West Toledo standby remains a local favorite

Broiled salmon
Broiled salmon

Upon walking through the doors of Eddie Lee's you know almost immediately, whether you're in the right place or not.

On any given night, the entry way to the restaurant is crowded with regulars, older adults who, most likely, have frequented the restaurant for years and see it as a place of fine dining. They're called by name by restaurant staff who lead them to their favorite tables or awaiting parties.

The simple, dated decor of dark wood-paneled walls and low lighting gives the dining room a basement feel, which could be a turn off if you're not familiar with the place, but for the regulars, it's just fine.

MENU: Eddie Lee's Dining

In the past, Eddie Lee's was known for its steaks, but in recent years, the restaurant made a conscious effort to add more of a variety to its menu.

During our first visit, we decided to see just how well Eddie Lee's was doing with its other meat options and ordered the broiled salmon ($18), Alaskan king crab legs (Market price) and broiled pork chops with bourbon sauce ($12.95).

The salmon was the highlight of the meal. We all found ourselves picking away at the moist flaky filet coated with a salty seasoning and crunchy top layer.

 Eddie Lee’s


Address: 4700 Nantucket Dr.

Phone: 419-882-0616

Category: Casual

Menu: American

Hours: 4:30 to 9 p.m. Monday through Thursday; 4 to 10 p.m. Friday and Saturday; noon to 8 p.m. Sunday.

Reservations are accepted.

Wheelchair access: Yes

Average Price: $$

Credit Cards: Dis, MC, V.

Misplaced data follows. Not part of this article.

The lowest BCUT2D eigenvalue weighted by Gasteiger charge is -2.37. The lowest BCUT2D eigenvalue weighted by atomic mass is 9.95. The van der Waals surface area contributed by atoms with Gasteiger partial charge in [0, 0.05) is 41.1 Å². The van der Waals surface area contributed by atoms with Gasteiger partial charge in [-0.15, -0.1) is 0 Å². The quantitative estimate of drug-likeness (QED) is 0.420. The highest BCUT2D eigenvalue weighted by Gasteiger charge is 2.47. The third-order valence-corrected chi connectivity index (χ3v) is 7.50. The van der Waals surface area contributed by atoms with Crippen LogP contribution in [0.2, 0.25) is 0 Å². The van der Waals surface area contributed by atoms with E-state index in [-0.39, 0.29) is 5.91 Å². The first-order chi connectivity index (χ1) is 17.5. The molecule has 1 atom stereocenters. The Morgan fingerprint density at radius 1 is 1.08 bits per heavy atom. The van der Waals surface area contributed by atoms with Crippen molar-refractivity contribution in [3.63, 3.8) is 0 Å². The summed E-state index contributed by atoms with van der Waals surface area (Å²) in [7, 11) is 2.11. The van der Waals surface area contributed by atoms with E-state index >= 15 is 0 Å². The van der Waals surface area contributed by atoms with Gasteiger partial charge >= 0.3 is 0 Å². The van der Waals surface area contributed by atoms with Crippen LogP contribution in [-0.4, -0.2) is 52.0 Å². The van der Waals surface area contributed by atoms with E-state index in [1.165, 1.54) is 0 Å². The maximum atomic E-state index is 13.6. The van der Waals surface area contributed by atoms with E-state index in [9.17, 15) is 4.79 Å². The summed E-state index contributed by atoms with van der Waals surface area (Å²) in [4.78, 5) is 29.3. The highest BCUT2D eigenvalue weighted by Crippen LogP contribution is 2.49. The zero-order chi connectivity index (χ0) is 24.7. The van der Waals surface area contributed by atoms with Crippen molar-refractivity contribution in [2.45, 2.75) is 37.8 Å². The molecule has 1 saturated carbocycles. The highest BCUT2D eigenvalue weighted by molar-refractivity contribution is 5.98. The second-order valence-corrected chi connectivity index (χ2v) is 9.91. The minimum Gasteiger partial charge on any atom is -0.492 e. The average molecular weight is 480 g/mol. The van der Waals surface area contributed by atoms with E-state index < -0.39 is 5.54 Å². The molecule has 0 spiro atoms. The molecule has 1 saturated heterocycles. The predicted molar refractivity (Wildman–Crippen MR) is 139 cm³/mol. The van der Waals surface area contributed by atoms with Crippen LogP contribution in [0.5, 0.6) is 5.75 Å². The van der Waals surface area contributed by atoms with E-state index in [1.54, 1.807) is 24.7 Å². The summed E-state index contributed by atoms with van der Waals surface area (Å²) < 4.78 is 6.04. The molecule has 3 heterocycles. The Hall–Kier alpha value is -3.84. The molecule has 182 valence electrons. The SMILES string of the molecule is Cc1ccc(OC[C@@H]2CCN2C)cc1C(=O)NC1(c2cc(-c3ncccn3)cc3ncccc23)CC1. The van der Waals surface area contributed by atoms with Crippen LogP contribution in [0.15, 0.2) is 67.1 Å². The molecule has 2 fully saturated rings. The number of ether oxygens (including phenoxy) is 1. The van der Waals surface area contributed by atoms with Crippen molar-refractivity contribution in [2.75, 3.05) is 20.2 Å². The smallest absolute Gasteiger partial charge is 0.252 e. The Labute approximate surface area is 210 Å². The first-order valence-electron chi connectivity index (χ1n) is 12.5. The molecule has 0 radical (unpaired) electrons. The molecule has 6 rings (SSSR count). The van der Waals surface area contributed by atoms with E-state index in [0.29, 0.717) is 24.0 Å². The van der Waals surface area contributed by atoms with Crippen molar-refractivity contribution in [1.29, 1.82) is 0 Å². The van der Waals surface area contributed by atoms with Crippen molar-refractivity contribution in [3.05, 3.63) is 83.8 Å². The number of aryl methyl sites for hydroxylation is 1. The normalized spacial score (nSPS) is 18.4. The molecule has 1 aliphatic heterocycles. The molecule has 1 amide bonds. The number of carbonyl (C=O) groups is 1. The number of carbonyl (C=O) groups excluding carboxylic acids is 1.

Web site: N/A

The crab legs came with the shell pre-cut, making the meat easier to get to, but also exposing it to the cool air, which made it cold. We'd like to assume they were steamed, but with the amount of excess water dripping from them, they may have been boiled. The crabs didn't taste like they'd been seasoned, but we enjoyed the naturally salty flavor.

Both the pork chops and side items need work. The chops were thin and tasteless. The bourbon sauce couldn't mask the frozen taste or the dryness of the meat. The entrees come with potatoes -- baked, au gratin, or french fries. The baked potato and fries were standard, and the au gratin, a scoop of lumpy mashed potatoes with baked-in cheese and covered in a crunchy layer of cheese. With some salt and pepper, the au gratin was our favorite.

The salads that came with our entrees were typical run-of-the-mill mixed greens with cucumbers and cherry tomatoes, but the house dressing caught our attention. The mixture of vinegar, sugar, salt, pepper, and onions was sweet, tangy, and spicy enough to wake up our taste buds.

After seeing what else the restaurant had to offer, we had to see what they were known for. So, during our second visit, we opted for the shrimp and steak ($28), deep fried butterfly shrimp with a seven-ounce filet. The shrimp were large and tasted pretty fresh, but were overshadowed by a mushy bland batter. We scrapped the shrimp and focused on the lean tender filet, covered with peppered corn and cooked just right. We were more than pleased with the steak.

We also sampled the lake fresh perch ($16 on special) and a deep-fried chicken sandwich ($8.50). The fish was covered with the same batter as the shrimp, which turned off our taste buds immediately. The sandwich on the other hand was covered with a different batter, one that didn't overwhelm the thick juicy chicken breast.

Dessert options include chocolate cake and creme brulee cheesecake.

Our tables, during both visits, were serviced by a team of waitresses and servers who kept our glasses filled and answered our questions.

Contact Bill of Fare at fare@theblade.com.